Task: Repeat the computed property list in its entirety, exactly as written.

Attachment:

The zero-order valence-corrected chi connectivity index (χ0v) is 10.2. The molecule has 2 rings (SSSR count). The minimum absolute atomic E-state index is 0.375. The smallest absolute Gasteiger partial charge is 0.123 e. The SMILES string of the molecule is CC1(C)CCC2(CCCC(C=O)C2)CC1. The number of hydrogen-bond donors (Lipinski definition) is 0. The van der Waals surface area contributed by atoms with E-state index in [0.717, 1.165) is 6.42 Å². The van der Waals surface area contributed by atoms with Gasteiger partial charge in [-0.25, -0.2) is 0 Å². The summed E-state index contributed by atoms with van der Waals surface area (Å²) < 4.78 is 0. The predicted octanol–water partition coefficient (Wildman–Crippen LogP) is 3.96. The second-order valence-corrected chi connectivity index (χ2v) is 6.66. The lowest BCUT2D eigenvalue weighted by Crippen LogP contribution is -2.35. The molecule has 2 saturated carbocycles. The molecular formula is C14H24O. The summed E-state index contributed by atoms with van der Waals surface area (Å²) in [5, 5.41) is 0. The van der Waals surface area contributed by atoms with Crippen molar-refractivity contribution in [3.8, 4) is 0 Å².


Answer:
The zero-order valence-corrected chi connectivity index (χ0v) is 10.2. The molecule has 2 rings (SSSR count). The minimum absolute atomic E-state index is 0.375. The smallest absolute Gasteiger partial charge is 0.123 e. The SMILES string of the molecule is CC1(C)CCC2(CCCC(C=O)C2)CC1. The number of hydrogen-bond donors (Lipinski definition) is 0. The van der Waals surface area contributed by atoms with E-state index in [0.717, 1.165) is 6.42 Å². The van der Waals surface area contributed by atoms with Gasteiger partial charge in [-0.25, -0.2) is 0 Å². The summed E-state index contributed by atoms with van der Waals surface area (Å²) < 4.78 is 0. The predicted octanol–water partition coefficient (Wildman–Crippen LogP) is 3.96. The second-order valence-corrected chi connectivity index (χ2v) is 6.66. The lowest BCUT2D eigenvalue weighted by Crippen LogP contribution is -2.35. The molecule has 2 saturated carbocycles. The molecular formula is C14H24O. The summed E-state index contributed by atoms with van der Waals surface area (Å²) in [5, 5.41) is 0. The van der Waals surface area contributed by atoms with Crippen molar-refractivity contribution in [3.8, 4) is 0 Å².